Tag Archives: maasdam cruise tour

Half Moon Cay Part II

Half Moon Cay-3

Thanks to HAL’s Digital Workshop, I can show it to you now

I also provide much more detail about where and what HAL’s Half Moon Cay is. The real name of the 2,400-acre is Little San Salvador, which Holland America purchased in 1997 and shares with some Carnival Cruises.

This was an uninhabited island, 17 from the nearest landfall. With nine miles of beach, the island is little developed except in a 45-acre section bordering the mile-long crescent-shaped bay near the tender dock,. There is no cruise dock here.

The Half Moon Cay name is based not only on the crescent shape of the beach here but Holland America’s logo, which depicts explorer Henry Hudson’s ship, the Half Moon. From my point of view, they could just as well name it Paradise Beach or any combination of descriptive terms and they would be accurate.

I’ve seen most of the Caribbean’s major beaches and many out-of-the-way ones, so I feel qualified to say this one is truly spectacular, no hype.

Since we visit Half Moon Cay almost back to back, there to Ft. Lauderdale and then back again, I’ll wait to describe the facilities in that post. Let shut up and let these images show you the island.

Half Moon Cay-4   Half Moon Cay-11

Half Moon Cay-9   Half Moon Cay-6

Half Moon Cay-5   Half Moon Cay-7

   Half Moon Cay-14   Half Moon Cay-15

Half Moon Cay-12   Half Moon Cay-22

Half Moon Cay-23   Half Moon Cay-27

None of these images do justice to the beach.  Will try to do better today.

Martinique, Well It IS a Rain Forest

But it also can rain anywhere, all day

It’s me, Linda, here to tell you about our trip to  Botanical Gardens of Balta on Martinique. 

It is a dark and stormy morning as we disembark the Maasdam to find our guides for our first ship-sponsored shore excursion.  I come armed with two umbrellas and a rain jacket to hex away any threat of liquid sunshine.

After standing around waiting for what seemed to be much longer than it is we’re escorted to an awaiting tour bus.  The bus seats are comfortable though they won’t recline and the AC works excellently. Everyone locates a seat and the journey began.  And so did the rain.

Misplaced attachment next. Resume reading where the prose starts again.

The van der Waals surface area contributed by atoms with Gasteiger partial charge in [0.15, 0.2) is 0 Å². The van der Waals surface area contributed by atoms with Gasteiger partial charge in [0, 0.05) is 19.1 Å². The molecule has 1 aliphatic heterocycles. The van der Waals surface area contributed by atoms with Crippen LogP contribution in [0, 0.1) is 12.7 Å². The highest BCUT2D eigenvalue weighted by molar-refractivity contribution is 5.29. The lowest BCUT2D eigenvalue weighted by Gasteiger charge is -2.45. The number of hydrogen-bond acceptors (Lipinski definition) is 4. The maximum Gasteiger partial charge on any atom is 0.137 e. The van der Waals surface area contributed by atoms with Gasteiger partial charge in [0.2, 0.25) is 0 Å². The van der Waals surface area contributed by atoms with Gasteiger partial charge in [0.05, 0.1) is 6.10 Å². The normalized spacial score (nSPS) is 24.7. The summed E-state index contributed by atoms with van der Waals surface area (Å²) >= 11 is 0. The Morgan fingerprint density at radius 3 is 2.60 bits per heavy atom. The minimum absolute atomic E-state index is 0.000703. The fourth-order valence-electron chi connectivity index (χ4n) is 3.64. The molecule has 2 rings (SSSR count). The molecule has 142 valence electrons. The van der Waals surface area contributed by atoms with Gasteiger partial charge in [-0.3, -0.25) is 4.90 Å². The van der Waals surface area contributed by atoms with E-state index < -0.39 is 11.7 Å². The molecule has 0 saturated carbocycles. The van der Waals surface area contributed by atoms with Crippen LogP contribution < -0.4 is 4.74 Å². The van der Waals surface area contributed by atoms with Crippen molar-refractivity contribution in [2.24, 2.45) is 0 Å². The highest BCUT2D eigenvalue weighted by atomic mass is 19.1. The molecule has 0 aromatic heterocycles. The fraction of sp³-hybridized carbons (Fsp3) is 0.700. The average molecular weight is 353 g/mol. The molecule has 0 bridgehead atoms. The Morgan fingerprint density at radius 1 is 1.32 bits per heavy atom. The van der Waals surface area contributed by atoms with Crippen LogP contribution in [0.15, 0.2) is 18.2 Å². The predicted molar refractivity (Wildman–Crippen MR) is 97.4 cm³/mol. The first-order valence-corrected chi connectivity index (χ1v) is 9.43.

Our guide quickly renames the tour to “Don’t Worry, Be Happy,” trying to dissuade any bad attitudes in our group–her “sweeties,” she calls us.  All of us sweeties turn out to be real troopers. 

The Balta gardens are located at the edge of the rain forest but it’s not raining when we arrive and make our way down the steep parking lot to the garden entrance. An old Creole stone house serves as an entryway. A comfortable entryway it is, too, with rattan furniture in the sitting area that opens to a veranda and the terraced gardens in the back.  

Down the steps we go where a concrete path discretely wound through a tropical canopy of flowering plants and trees.  The foliage is amazing. Elephant ear plants are almost as large as that of a small elephant.  Unfortunately, it starts to rain almost immediately. Tim heads back to the porch, since he only has an umbrella but asks that I stick with the tour. 

This happens to be my first day using our new video camera and I am determined to get some good footage even in these conditions.  The term “come hell or high water “ comes to mind but after waiting about 15 minutes for those ahead of me to maneuver their way carefully down the steep, slippery slope,  I change my mind.

The gentleman in front of me turns around and I can tell by the look in his eye he too is planning to escape from our guide, something of a control freak.  I stare at him as water drips off the hood of my rain jacket, the camera bag tightly clutched beneath it.

I announce, “I’m bolting.” He simply nods and follows me back the porch where I locate Tim photographing almost a dozen hummingbirds eating from a feeder at the edge of the verandah, well out of the rain. I am able to get some amazing footage of those beautiful tiny birds.

Suddenly the rain seems like it has been a blessing in disguise.  For as soon as the others began returning, the birds promptly leave. We never would have noticed them or the birdfeeders without the cloudburst.

  by Linda O’Keefe